‘We Must Act Now’: Netherlands Tries to Control Tourism Boom

Strategy may involve tourist tax and closing down attractions in crowded regions

Daniel Boffey | May 6, 2019

The tulips are being trampled, the people of Amsterdam squeezed out of their canal-side homes and the Netherlands’ most picturesque villages, famous for their windmills, swamped.

Now, with as many as 42 million people forecast to visit the country annually by 2030, up from 18 million in 2018, the Netherlands tourist board has had enough.

In a major shift, the board is moving its focus from promoting the country as a tourist destination to trying to manage the huge numbers coming in by plane, train and automobile.

A country of 17 million people can have too much of a good thing, it is suggested.

“We say that ‘more’ is not always better, certainly not everywhere,” a tourist board policy document states. “To be able to control visitor flows, we must take action now. Instead of destination promotion it’s time for destination management.”

Such is the nuisance factor of some tourists in parts of the Netherlands that the tourist board is even encouraging regions to take up a policy of “develop and discourage”.

A document laying out the strategy suggests this might require actively dissuading people from visiting certain areas through means such as closing down disreputable attractions to imposing a tourist tax. The standard of life of some of the country’s residents is said to be coming under pressure.

“Tourism is not a goal, in this perspective,” a spokeswoman for the tourist board said of the strategy, which was devised at the end of last year but has hit the headlines in Holland due to recent budget negotiations with the Dutch government. …

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Against ‘Sustainability’ and Other Plastic Words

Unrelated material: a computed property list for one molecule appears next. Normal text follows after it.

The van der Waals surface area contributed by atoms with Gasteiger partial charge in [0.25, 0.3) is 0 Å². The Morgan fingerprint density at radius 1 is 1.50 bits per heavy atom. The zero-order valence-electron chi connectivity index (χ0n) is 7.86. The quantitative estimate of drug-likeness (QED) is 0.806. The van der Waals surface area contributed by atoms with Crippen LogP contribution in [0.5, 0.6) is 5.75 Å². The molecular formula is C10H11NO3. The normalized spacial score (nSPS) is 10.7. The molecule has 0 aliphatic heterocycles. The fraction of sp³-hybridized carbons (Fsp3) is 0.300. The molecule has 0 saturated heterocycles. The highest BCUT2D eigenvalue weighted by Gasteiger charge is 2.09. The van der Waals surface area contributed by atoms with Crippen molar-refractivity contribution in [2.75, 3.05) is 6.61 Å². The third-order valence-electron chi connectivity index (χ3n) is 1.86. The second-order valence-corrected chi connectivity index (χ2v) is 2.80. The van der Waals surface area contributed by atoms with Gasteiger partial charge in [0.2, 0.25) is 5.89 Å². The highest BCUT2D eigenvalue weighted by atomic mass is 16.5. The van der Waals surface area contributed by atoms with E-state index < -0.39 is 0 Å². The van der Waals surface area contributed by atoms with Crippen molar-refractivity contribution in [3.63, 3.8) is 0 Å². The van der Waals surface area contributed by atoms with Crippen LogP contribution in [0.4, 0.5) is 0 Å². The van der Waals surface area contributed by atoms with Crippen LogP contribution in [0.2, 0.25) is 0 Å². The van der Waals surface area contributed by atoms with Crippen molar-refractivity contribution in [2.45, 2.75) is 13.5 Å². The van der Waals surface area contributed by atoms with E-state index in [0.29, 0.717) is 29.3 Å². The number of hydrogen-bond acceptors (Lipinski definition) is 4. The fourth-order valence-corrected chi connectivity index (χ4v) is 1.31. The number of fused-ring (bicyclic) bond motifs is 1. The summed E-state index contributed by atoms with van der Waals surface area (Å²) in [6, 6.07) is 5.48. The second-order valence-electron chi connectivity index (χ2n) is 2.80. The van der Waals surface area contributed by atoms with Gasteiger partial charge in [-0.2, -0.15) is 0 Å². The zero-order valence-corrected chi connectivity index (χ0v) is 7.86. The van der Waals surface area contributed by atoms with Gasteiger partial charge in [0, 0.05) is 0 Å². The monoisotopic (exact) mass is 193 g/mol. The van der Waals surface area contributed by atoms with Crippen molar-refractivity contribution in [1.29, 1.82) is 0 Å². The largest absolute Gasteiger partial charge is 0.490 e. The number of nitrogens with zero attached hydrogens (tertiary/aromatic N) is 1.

How techno-speak is robbing us of our feelings and our future.

By Andrew Nikiforuk | May 2, 2019

The word sustainability, were it up to me, would be extinct, wiped out, kaput.

It is hard to escape the word’s tyranny.

Economists promise “sustainable economies” while business types explore “sustainability accounting.”

Greens promise a “sustainable future,” and even greener pundits swear that technology will deliver “global sustainability.”

Miners promise to dig more sustainable holes and foresters propose to mow down old growth trees more sustainably.

The United Nations champions “sustainable development goals” as though SDGs were a delightful venereal disease.

But apparently every nation must set some SDGs, and go for it.

Why, there are even research chairs in sustainable development at universities. And I suppose, somewhere, there are people proposing to be sustainable journalists.

We have forgotten the original meaning of sustain, which stems from the Old French sostenir, meaning “hold up bear; suffer, endure.” In the 14th century — a period of pestilence and famine, it meant endure without failing or yielding.”

As civilization collapses we are going to need that old word again.

But well-intentioned greens took a word with historic meaning and turned it into plastic soup with the Brundtland report published by the United Nations in 1987.

That document let the word loose on the world like feral cats in Australia’s outback by defining “sustainable development” as “development that meets the needs of the present without compromising the ability of future generations to meet their own needs.”

What sustainable meant in 1987 and means now is unlimited industrial and technological growth or more of the same old bullshit because “the economy and the environment must go hand in hand, sustainably.” …

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